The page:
Waterworld

on July 28, 1995 by Kim Williamson
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   Perhaps $200 million later, the question everyone is likely asking is, Will "Waterworld" make its money back? Based on its final narrative quality, the answer is, Probably not. But not for lack of trying. As director Kevin Reynolds displayed in "Robin Hood: Prince of Thieves," he knows how to direct action sequences, and "Waterworld" is filled with some fabulous physical moments. Unfortunately, as Reynolds displayed in the (perhaps underappreciated) "Rapa Nui," he has a tin ear for narrative. When pirate Smokers--led by the Deacon (Dennis Hopper)--attack the floating fortress of the modestly more peaceful Atollers, for example, you see where much of the money went: The sets and crafts are well-imagined and authentic, and the danger therefore seems so real you feel it in your bones. When the key characters--Kevin Costner as the solitary Mariner and his two tagalongs, a woman named Helen ("The Firm's" Jeanne Tripplehorn) and the orphan Enola she's raising ("Andre's" Tina Majorino)--begin to talk and interact, however, the film's sails go limp. The Smokers argh! level behavior doesn't help. Given the setting--a world covered over by water, with the continued existence of humanity itself a question mark--the story and dialogue provided by Peter Rader and David Twohy are surprisingly insubtantial, and Reynolds' only contribution to hemming this tear in the fabric is to show, not say, as much as he can (which he does with feeling).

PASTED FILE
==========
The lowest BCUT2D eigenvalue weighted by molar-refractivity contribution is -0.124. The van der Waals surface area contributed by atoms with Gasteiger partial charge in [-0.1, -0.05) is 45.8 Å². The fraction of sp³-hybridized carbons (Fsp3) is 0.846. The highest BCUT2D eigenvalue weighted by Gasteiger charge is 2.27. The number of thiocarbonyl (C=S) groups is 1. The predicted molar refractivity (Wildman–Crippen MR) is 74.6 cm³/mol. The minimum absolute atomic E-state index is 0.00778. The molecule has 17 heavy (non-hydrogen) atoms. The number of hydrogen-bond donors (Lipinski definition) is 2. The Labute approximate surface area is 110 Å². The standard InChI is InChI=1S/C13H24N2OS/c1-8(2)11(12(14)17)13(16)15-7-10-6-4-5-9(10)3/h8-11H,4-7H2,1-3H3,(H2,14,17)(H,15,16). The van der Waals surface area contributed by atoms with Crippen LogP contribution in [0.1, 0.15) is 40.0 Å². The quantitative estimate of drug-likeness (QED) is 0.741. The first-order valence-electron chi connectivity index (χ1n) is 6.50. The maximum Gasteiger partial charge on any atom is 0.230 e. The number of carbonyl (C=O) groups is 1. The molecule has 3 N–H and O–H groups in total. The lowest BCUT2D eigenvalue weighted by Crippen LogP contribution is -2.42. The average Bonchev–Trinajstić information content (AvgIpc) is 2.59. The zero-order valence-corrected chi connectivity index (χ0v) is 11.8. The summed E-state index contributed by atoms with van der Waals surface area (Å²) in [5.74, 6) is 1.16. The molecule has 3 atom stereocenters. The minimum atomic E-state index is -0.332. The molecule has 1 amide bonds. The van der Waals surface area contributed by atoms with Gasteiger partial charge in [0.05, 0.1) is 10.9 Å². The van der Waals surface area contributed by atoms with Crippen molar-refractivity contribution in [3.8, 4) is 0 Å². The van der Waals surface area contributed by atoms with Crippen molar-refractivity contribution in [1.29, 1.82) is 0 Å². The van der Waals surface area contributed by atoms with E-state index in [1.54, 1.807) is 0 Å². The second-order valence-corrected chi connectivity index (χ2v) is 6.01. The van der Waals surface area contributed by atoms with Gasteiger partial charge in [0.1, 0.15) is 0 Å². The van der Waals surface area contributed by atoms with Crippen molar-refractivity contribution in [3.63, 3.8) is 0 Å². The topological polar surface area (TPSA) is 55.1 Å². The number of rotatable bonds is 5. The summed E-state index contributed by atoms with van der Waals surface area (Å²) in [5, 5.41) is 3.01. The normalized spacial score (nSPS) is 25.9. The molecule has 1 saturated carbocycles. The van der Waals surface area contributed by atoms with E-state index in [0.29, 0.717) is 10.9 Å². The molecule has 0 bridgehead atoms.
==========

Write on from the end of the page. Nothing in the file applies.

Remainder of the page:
No complaints can be made of Costner; in his most otherworldly role, as a mutated man with gills and webbed feet, he seems his most real. Leaping dynamically around his well-contrived catamaran--a sort of precambrian Batmobile--and whacking an obstreperous Helen over the head with an oar, he creates a convincing characterization of a being at one with the sea and at odds with humanity. For the project's total outlay, some special effects are little better than borderline, although last-minute fine tuning (including work by James Cameron's Digital Domain house) helps keep afloat the final version.    Starring Kevin Costner, Dennis Hooper, Jeanne Tripplehorn and Tina Majorino. Directed by Kevin Reynolds. Written by Peter Rader and David Twohy. Produced by Charles Gordon, John Davis and Kevin Costner. A Universal release. SF. Rated PG-13 for some intense scenes of action violence, brief nudity and language. Running time: 140 min.
Tags: Kevin Costner, Dennis Hopper, Jeanne Tripplehorn, Tina Majorino, David Twohy, John Davis, mariner, smokers, Kevin Reynolds, environment, sea, water, land, adventure, fishing, post-apocalypse, science-fiction, action, boats
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